Victor Pavon-Villamayor, Jul 14, 2010
On April 30, 2010, the Mexican Congress approved a long-awaited set of reforms to the Federal Competition Law (“FCL”).The reform is particularly broad in terms of the general areas of interest covered:
1. A first set of reforms deals with the enhancement of the transparency through which the Mexican Competition Commission (“MCC”) enforces competition law. In this regard, for example, the reform proposes the implementation of oral hearings as part of the deliberation procedures carried out by the MCC and the compulsory release of MCC’ guidelines in key areas of competition policy as fines, merger control, and the identification of significant market power.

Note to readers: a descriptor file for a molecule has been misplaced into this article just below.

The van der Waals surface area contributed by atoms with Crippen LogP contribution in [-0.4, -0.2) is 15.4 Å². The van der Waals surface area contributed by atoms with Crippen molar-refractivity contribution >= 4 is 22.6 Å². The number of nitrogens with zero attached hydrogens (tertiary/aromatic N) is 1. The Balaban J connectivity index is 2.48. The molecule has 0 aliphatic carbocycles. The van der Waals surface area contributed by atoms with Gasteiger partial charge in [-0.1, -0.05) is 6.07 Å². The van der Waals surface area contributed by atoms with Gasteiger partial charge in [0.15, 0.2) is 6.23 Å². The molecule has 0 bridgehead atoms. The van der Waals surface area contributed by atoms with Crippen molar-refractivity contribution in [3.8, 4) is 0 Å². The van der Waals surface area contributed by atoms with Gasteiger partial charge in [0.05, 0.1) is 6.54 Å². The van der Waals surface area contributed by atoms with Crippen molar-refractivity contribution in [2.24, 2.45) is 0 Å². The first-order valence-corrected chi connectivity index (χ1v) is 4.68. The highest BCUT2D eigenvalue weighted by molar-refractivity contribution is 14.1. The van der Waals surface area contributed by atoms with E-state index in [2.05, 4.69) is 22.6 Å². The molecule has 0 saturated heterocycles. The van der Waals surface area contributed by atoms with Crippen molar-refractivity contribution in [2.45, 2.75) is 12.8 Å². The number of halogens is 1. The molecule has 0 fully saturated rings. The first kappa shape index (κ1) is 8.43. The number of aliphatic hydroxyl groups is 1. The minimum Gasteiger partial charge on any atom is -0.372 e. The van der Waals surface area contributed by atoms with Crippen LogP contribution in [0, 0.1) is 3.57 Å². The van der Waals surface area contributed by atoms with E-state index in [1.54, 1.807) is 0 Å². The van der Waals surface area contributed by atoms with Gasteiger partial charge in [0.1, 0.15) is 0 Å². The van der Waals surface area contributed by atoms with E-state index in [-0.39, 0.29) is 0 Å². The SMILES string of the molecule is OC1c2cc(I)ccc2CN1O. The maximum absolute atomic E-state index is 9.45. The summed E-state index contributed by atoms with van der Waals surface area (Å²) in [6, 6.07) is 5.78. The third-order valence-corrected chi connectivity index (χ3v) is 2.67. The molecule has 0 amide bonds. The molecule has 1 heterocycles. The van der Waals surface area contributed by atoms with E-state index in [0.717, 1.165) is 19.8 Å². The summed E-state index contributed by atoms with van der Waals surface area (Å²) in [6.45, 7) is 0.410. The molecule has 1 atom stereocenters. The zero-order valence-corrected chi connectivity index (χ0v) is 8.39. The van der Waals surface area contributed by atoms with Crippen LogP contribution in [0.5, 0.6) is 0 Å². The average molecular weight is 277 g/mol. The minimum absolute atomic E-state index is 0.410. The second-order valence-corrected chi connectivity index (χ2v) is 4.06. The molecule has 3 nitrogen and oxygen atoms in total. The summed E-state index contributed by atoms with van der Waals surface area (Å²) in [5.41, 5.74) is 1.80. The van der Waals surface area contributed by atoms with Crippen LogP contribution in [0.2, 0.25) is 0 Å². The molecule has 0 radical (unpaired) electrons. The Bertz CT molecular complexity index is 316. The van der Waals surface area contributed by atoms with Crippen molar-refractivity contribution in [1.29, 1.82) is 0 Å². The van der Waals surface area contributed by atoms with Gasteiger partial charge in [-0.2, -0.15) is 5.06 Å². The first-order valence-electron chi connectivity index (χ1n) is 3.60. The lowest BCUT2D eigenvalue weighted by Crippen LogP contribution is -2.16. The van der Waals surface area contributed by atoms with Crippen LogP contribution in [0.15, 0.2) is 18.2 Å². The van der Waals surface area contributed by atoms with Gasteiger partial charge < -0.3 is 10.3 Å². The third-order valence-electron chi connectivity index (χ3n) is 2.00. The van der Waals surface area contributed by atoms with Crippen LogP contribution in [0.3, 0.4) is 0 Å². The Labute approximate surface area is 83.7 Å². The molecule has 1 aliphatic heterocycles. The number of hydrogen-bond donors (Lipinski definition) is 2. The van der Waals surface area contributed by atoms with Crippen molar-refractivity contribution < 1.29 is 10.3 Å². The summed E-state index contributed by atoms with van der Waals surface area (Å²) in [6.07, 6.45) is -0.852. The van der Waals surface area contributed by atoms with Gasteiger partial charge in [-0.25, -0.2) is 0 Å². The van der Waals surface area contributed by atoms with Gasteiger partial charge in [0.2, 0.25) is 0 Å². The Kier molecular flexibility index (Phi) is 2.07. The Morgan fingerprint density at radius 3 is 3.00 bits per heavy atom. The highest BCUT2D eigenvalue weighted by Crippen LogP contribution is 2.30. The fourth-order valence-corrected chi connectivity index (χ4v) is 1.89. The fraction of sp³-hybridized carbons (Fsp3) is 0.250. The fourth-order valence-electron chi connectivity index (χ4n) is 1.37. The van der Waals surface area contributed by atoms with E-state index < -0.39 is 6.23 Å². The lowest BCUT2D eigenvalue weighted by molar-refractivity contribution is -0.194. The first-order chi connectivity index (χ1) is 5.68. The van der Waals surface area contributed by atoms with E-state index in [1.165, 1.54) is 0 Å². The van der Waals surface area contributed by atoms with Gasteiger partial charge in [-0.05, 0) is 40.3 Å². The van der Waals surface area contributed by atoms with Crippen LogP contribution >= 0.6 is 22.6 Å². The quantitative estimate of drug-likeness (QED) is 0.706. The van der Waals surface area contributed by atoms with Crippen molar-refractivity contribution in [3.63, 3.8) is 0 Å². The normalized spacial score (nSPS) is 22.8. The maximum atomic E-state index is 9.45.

2. A second set of reforms is related to the simplification of administrative procedures regarding the notification of certain type of mergers and the implementation of a mechanism for the anticipated termination of cases involving allegedly anticompetitive behavior.
3. A third set of reforms notably affects the day-to-day enforcement of competition policy in Mexico and involves proposals leading to the strengthening of the MCC’s legal powers to implement effective “dawn raids” and also the proposal for the creation of competition-specific tribunals.
4. The final set of reforms approved by the Congress is, from an economic perspective, of particular interest since it deals with the always-controversial topics of fines and joint dominance.
A general discussion of the approved reform is beyond the scope of this paper; the following discussion focuses exclusively on the discussion of some of the challenges that the implementation of the concept of joint dominance may pose to the Mexican competition regime.